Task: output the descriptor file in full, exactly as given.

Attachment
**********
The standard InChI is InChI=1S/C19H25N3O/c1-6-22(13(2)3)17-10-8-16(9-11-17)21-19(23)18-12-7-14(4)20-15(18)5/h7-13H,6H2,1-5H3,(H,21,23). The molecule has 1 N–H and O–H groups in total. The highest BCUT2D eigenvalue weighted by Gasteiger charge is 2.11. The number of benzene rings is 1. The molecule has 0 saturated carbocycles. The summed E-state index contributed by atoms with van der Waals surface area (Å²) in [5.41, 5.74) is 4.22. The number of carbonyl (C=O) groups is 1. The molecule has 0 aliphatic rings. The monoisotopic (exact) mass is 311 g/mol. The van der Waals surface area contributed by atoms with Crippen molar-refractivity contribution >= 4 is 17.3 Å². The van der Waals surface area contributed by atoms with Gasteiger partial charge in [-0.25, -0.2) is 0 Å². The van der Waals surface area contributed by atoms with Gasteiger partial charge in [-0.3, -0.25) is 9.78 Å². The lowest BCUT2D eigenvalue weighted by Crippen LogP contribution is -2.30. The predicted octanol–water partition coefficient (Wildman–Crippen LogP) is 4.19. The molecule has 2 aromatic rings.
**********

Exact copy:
The standard InChI is InChI=1S/C19H25N3O/c1-6-22(13(2)3)17-10-8-16(9-11-17)21-19(23)18-12-7-14(4)20-15(18)5/h7-13H,6H2,1-5H3,(H,21,23). The molecule has 1 N–H and O–H groups in total. The highest BCUT2D eigenvalue weighted by Gasteiger charge is 2.11. The number of benzene rings is 1. The molecule has 0 saturated carbocycles. The summed E-state index contributed by atoms with van der Waals surface area (Å²) in [5.41, 5.74) is 4.22. The number of carbonyl (C=O) groups is 1. The molecule has 0 aliphatic rings. The monoisotopic (exact) mass is 311 g/mol. The van der Waals surface area contributed by atoms with Crippen molar-refractivity contribution >= 4 is 17.3 Å². The van der Waals surface area contributed by atoms with Gasteiger partial charge in [-0.25, -0.2) is 0 Å². The van der Waals surface area contributed by atoms with Gasteiger partial charge in [-0.3, -0.25) is 9.78 Å². The lowest BCUT2D eigenvalue weighted by Crippen LogP contribution is -2.30. The predicted octanol–water partition coefficient (Wildman–Crippen LogP) is 4.19. The molecule has 2 aromatic rings.